When the itinerary was drawn up, April 15 was marked out as a special date. Had the results gone according to the seedings, it would have been India against Pakistan in front of a full house at the Kensington Oval, with a semi-final place on the line. As it is, with both having slumped so meekly in the first round, it becomes a big clash of a different kind, with both Bangladesh and Ireland desperate not to finish bottom of the Super Eights table.
Bangladesh have already supplied the Indians with return tickets and put a serious dent in South Africa’s World Cup ambitions, while Ireland’s victory over Pakistan at Sabina Park was one of those “I was there” days to savour. But both have found life a lot tougher at the top, with Australia and New Zealand handing out heavy defeats and a reminder that the consistency which separates the best sides from the rest doesn’t come overnight.
With the Kensington Oval pitch assisting the quicker bowlers in the morning, the toss will be vital. Both Ireland and Bangladesh were out of depth against the new ball on a surface where the ball reared up from a good length, and neither will want to be in a similar position on Sunday. The likes of Glenn McGrath, Shaun Tait and Sajid Mahmood may not be in opposition, but even Mashrafe Mortaza and Boyd Rankin will fancy their chances of doing serious damage if they bowl first.
After the drubbings meted out by New Zealand and Australia, the Irish are desperate to lift the mood. “It’s not nice to be beaten like this,” said Adrian Birrell, the Ireland coach, after the Australia game. “But we’ve got to focus on the next game. It [the Bangladesh game] was the biggest fixture. We’re still a good side and we’ve got two more games to show that.”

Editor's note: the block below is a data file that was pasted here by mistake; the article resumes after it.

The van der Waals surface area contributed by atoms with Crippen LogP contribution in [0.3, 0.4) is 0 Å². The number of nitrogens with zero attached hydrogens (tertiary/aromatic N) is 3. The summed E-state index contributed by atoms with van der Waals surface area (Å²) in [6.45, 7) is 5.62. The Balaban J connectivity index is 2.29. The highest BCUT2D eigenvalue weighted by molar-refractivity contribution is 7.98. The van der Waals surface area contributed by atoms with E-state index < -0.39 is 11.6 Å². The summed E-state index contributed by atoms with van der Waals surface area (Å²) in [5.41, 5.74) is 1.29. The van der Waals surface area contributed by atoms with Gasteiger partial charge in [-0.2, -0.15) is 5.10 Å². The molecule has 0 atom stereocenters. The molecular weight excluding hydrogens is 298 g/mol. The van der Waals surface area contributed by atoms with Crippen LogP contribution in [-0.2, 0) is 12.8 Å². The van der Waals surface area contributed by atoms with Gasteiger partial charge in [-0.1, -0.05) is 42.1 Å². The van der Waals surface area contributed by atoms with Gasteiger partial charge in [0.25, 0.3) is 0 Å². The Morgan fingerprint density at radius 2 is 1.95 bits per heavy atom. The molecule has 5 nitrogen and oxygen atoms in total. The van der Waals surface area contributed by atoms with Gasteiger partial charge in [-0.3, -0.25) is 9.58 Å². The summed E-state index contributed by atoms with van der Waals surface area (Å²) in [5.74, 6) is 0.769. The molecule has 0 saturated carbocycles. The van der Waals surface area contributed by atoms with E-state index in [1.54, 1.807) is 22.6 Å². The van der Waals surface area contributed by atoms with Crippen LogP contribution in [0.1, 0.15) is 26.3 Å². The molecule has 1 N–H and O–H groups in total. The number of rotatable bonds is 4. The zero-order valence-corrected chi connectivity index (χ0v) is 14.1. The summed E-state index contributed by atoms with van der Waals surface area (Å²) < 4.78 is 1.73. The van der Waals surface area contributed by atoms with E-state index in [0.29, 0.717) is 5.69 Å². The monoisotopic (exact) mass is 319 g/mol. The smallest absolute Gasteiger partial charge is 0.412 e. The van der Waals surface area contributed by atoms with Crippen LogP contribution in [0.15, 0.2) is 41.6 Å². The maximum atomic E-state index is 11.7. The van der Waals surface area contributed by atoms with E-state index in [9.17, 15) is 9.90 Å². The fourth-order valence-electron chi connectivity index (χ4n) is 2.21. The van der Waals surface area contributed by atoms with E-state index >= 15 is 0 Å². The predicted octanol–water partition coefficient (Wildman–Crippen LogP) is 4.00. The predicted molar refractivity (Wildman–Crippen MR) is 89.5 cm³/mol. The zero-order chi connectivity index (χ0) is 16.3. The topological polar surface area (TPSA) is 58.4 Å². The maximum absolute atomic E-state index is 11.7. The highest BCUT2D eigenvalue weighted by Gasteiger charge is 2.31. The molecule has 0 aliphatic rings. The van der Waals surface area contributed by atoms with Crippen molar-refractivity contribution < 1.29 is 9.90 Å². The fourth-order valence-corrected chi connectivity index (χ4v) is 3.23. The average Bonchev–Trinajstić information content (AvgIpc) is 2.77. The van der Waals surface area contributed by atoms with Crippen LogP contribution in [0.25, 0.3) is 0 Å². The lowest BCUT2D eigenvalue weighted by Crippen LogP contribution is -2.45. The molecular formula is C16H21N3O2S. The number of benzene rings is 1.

After the manner in which they dismissed South Africa, and pushed England to the finish, Bangladesh will surely start favourites, though some of the senior players will have disturbing memories of the last World Cup where they lost to unfancied Canada.
That was another team, in another time, but Habibul Bashar, the captain, certainly won’t be taking anything for granted. “We’ve seen Ireland’s games on TV,” he said. “They’re not a bad team at all. They have some good batsmen and their pacers are fine.”
In addition to Mortaza and the impressive Syed Rasel, Bangladesh can also call on their trio of left-arm spinners, and Trent Johnston, the Irish captain, had no doubt that they would be the main threat as his side sought a first win in the Super Eights.
“They pose a different challenge,” he said. “One of the areas where we need to play better is [against] spin bowling. We’ve been squeezed by the spinners in the middle and after watching Bangladesh beating South Afica, we know they have good spinners. We’ll do our best to counter them.”
Ireland are likely to be boosted by the return of Andrè Botha, whose accurate medium-pace and middle-order batting have been sorely missed in the last two encounters. As for Bangladesh, there are unlikely to be any changes, though a few more runs from Bashar - he has just 61 from six innings - would be most welcome.
“I’m not putting any pressure on the players,” said Bashar when asked how important this match was for his side. “We’ve already had a very good World Cup. We’ll just go out there and enjoy it. Two games remain and we want to go home in a good mood.”
Source:Cricket WorldcupMore on:Australia, Cricket, Glenn McGrath, India, New Zealand, Pakistan, Sajid Mahmood, Shaun Tait, South Asia, Super Eight, World Cup
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